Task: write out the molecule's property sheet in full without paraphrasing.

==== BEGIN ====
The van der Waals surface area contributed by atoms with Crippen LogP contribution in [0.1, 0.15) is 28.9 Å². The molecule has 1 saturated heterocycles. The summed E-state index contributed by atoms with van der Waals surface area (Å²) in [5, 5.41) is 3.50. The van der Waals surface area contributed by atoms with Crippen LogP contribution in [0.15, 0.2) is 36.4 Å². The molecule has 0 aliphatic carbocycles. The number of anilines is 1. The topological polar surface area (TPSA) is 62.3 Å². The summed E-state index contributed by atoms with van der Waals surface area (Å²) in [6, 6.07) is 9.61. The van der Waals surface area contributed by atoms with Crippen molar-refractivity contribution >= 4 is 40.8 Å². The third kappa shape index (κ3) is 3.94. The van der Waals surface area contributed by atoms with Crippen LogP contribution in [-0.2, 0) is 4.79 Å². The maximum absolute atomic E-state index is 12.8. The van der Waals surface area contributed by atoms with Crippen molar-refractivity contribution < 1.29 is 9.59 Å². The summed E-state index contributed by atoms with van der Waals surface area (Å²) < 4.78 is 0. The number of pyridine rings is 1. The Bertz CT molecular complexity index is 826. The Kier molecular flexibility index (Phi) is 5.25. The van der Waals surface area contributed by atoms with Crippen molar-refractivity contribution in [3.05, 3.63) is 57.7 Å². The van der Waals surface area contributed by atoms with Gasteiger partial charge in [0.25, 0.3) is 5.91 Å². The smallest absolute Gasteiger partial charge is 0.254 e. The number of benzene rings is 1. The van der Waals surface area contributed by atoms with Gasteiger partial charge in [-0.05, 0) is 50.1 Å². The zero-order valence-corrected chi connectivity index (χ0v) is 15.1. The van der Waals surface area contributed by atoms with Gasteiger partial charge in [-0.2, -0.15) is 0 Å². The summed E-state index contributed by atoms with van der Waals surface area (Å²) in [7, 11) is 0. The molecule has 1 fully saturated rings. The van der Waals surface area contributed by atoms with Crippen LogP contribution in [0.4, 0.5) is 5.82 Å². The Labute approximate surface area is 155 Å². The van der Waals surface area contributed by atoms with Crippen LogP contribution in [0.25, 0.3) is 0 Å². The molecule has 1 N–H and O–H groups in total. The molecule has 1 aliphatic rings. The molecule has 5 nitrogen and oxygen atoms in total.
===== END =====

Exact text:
The van der Waals surface area contributed by atoms with Crippen LogP contribution in [0.1, 0.15) is 28.9 Å². The molecule has 1 saturated heterocycles. The summed E-state index contributed by atoms with van der Waals surface area (Å²) in [5, 5.41) is 3.50. The van der Waals surface area contributed by atoms with Crippen LogP contribution in [0.15, 0.2) is 36.4 Å². The molecule has 0 aliphatic carbocycles. The number of anilines is 1. The topological polar surface area (TPSA) is 62.3 Å². The summed E-state index contributed by atoms with van der Waals surface area (Å²) in [6, 6.07) is 9.61. The van der Waals surface area contributed by atoms with Crippen molar-refractivity contribution >= 4 is 40.8 Å². The third kappa shape index (κ3) is 3.94. The van der Waals surface area contributed by atoms with Crippen LogP contribution in [-0.2, 0) is 4.79 Å². The maximum absolute atomic E-state index is 12.8. The van der Waals surface area contributed by atoms with Crippen molar-refractivity contribution < 1.29 is 9.59 Å². The summed E-state index contributed by atoms with van der Waals surface area (Å²) < 4.78 is 0. The number of pyridine rings is 1. The Bertz CT molecular complexity index is 826. The Kier molecular flexibility index (Phi) is 5.25. The van der Waals surface area contributed by atoms with Crippen molar-refractivity contribution in [3.05, 3.63) is 57.7 Å². The van der Waals surface area contributed by atoms with Gasteiger partial charge in [0.25, 0.3) is 5.91 Å². The smallest absolute Gasteiger partial charge is 0.254 e. The number of benzene rings is 1. The van der Waals surface area contributed by atoms with Gasteiger partial charge in [-0.05, 0) is 50.1 Å². The zero-order valence-corrected chi connectivity index (χ0v) is 15.1. The van der Waals surface area contributed by atoms with Gasteiger partial charge in [-0.2, -0.15) is 0 Å². The summed E-state index contributed by atoms with van der Waals surface area (Å²) in [7, 11) is 0. The molecule has 1 fully saturated rings. The van der Waals surface area contributed by atoms with Crippen LogP contribution in [0.4, 0.5) is 5.82 Å². The Labute approximate surface area is 155 Å². The van der Waals surface area contributed by atoms with Crippen LogP contribution in [0.25, 0.3) is 0 Å². The molecule has 1 N–H and O–H groups in total. The molecule has 1 aliphatic rings. The molecule has 5 nitrogen and oxygen atoms in total.